Saving money on air tanker may cost millions

The budget Gov. Arnold Schwarzenegger signed Tuesday canceled the contract for California’s largest firefighting tool, a DC-10 jet, to save $7 million. But the long-term cost to taxpayers could far exceed the savings.

Depending on the severity of this fire season, California could potentially spend millions more for aerial firefighting, already one of the most expensive components in wildland firefighting, according to a state analysis.

The budget eliminates the cost to keep a DC-10 available to state fire managers at any moment, regardless of whether it was used. It was replaced with a contract for two DC-10s on a pay-as-you-go basis, but at a higher hourly rate.

In addition, California entered into a deal to use an even bigger firefighting plane, a retrofitted B-747, that will cost the state a minimum of $1 million every time the jumbo jet is activated.


The analysis by the California Department of Forestry and Fire Protection found that using a DC-10 on an as-needed basis could wind up costing 50% more than currently spent. “If there is an aggressive fire season, it will cost more,” Cal Fire aviation chief Bill Payne said.

The old agreement paid an average of $43,404 a day for the DC-10, regardless of whether the aircraft was used on a fire, according to the state.

Under the new, as-needed contract, the same plane will cost $66,060 a day, payable only when the tanker is called into use. But each time it is dispatched, Cal Fire guarantees to pay the contractor, Victorville-based 10 Tanker Air Carrier, a minimum of three hours each day for a minimum of five days, Payne said. That amounts to about $330,000 each time the aircraft are deployed.

The 747 contract pays Evergreen International Aviation of McMinnville, Ore., a minimum of four hours per day plus fuel, for at least 10 days. That comes to at least $1.187 million each time the 747 is called from its home base in southern Arizona.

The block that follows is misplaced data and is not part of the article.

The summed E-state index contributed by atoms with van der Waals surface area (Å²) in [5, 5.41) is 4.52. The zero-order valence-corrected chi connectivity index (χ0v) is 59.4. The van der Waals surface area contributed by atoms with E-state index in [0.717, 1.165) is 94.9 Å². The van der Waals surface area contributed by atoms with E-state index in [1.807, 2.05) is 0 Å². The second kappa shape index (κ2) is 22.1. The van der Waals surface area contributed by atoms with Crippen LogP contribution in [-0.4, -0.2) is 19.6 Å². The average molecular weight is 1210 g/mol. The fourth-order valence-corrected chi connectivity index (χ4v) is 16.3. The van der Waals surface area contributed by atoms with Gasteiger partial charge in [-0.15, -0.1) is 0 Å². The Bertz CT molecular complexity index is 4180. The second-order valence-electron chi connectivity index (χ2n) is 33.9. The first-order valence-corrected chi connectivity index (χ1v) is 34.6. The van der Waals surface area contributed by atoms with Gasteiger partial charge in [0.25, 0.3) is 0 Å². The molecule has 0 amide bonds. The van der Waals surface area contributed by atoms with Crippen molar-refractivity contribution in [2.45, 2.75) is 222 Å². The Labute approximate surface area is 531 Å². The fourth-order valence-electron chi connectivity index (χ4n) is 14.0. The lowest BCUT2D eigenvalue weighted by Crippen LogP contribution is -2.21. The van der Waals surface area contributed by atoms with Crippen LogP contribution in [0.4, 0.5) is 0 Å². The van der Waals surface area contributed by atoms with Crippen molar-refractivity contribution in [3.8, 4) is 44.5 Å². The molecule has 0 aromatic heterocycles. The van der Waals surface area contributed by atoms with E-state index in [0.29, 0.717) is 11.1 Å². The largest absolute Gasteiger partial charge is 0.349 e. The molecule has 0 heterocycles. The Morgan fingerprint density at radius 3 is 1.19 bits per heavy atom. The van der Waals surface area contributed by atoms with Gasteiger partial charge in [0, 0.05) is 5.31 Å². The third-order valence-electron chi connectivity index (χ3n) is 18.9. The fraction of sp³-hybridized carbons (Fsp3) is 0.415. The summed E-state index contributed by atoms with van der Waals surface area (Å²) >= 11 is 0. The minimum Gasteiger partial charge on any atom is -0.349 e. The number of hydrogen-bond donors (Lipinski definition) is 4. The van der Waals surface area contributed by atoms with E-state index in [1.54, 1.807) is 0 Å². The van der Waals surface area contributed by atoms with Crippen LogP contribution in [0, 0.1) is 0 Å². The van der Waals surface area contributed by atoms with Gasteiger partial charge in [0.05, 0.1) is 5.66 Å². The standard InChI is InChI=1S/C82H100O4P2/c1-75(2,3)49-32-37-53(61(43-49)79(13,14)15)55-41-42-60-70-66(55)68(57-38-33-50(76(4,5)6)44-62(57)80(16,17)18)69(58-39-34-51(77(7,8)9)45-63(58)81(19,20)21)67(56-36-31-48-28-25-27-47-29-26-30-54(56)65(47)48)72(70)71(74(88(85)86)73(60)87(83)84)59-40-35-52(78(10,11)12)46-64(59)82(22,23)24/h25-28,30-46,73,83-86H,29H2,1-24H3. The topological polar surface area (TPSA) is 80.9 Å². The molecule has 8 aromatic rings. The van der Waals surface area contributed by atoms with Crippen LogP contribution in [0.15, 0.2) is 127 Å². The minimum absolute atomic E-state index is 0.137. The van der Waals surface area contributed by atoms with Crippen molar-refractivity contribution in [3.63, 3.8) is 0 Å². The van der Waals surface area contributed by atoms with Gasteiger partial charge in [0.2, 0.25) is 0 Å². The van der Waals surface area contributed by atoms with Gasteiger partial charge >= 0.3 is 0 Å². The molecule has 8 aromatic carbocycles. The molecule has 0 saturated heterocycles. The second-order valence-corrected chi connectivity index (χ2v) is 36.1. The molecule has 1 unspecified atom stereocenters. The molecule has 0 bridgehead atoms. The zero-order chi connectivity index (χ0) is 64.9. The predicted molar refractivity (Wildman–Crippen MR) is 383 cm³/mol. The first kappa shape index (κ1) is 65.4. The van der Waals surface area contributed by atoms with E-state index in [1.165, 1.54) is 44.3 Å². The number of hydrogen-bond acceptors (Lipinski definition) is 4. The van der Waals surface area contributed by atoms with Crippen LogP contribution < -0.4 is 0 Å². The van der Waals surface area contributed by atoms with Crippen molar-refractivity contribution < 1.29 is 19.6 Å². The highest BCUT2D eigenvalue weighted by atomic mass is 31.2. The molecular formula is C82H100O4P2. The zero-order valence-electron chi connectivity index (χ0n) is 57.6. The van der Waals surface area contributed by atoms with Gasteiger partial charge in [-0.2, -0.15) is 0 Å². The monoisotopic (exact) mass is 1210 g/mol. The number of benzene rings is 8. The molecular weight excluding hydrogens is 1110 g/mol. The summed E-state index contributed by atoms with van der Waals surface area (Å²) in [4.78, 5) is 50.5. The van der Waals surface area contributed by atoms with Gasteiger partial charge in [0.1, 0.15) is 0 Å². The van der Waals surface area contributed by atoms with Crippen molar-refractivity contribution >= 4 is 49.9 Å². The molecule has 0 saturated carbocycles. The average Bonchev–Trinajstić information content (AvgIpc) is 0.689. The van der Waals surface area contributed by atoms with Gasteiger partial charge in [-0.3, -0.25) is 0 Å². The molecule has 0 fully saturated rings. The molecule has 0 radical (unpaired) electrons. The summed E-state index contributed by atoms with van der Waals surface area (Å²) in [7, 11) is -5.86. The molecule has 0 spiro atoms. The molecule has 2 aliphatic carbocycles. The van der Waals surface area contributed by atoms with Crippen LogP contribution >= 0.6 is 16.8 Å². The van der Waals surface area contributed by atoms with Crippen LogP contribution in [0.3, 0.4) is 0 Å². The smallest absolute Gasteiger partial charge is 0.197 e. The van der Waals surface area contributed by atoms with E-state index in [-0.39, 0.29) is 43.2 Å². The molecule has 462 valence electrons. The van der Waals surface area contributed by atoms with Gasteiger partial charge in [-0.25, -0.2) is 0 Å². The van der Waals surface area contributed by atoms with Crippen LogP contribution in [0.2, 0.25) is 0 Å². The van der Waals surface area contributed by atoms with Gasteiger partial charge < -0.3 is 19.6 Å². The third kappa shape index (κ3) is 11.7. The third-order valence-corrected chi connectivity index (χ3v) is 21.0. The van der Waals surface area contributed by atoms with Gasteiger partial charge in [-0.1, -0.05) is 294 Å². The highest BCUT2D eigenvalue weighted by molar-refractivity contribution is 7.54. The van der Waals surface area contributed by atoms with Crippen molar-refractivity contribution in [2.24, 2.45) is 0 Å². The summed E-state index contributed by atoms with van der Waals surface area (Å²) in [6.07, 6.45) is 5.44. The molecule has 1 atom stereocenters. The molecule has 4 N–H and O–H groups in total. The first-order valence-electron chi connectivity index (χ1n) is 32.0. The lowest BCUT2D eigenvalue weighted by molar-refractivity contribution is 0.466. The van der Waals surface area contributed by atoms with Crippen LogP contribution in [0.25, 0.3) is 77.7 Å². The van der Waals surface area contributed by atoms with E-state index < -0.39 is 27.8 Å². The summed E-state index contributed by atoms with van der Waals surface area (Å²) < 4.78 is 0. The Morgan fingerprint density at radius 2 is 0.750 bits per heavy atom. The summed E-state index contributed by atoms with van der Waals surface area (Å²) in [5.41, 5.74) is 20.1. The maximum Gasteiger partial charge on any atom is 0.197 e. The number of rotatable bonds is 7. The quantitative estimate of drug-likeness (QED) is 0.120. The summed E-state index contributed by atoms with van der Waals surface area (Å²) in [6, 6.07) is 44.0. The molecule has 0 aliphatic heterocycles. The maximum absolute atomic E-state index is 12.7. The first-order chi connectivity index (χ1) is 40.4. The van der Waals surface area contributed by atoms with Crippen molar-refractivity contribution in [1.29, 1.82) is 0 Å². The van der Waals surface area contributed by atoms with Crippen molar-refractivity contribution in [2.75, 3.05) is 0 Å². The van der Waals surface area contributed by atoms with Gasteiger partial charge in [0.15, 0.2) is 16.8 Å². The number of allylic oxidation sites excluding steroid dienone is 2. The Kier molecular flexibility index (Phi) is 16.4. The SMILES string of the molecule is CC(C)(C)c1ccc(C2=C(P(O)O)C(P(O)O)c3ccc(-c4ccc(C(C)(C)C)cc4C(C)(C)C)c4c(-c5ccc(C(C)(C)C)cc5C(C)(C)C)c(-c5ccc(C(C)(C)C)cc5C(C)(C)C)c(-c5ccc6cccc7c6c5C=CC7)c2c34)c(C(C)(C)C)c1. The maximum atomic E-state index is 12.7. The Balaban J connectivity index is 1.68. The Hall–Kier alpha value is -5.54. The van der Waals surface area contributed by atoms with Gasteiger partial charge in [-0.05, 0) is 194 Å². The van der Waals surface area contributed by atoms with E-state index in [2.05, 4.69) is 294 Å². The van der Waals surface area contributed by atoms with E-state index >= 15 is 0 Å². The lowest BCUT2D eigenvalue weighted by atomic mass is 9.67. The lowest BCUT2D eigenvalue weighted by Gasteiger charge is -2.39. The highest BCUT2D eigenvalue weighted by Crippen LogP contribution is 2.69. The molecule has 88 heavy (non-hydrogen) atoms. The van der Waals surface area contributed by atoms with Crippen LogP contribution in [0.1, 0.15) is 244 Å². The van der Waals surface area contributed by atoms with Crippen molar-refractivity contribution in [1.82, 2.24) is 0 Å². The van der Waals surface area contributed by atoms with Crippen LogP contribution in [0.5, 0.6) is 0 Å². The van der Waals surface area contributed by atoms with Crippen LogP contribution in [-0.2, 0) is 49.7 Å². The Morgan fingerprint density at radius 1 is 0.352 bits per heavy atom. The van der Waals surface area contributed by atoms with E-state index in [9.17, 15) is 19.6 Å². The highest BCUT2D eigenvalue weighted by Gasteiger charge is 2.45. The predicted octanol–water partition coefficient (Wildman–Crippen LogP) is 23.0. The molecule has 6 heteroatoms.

Even with the budget cut, California will still have more of the world’s largest firefighting planes available than before, giving fire commanders three large tankers from which to choose. The DC-10s can drop up to 12,000 gallons of water or retardant and the 747 has a payload capacity of 20,000 gallons. Payne said he could envision scenarios in which all three planes could be called into service.

Payne said the state’s fiscal analysts have had their eye on the three-year, $21-million DC-10 contract for months. In total, the fire agency’s budget was reduced by $27 million.

Terence McHale, policy director of the state firefighters union, called the big tanker a “luxury tool.”

“In committee hearings on the budget, we had advocated that if there was going to be a cut that it be to the DC-10,” McHale said.

The big tanker planes are not universally beloved or considered useful in all situations. In March, NASA conducted a series of tests on the DC-10 and 747 and concluded that in certain conditions neither plane would be effective in steep or rugged terrain.

Although the DC-10 has been used on dozens of California fires in recent years, according to 10 Tanker Air Carrier’s Rick Hatton, the 747 only received federal certification after the NASA tests and has never been used on a live fire in the United States.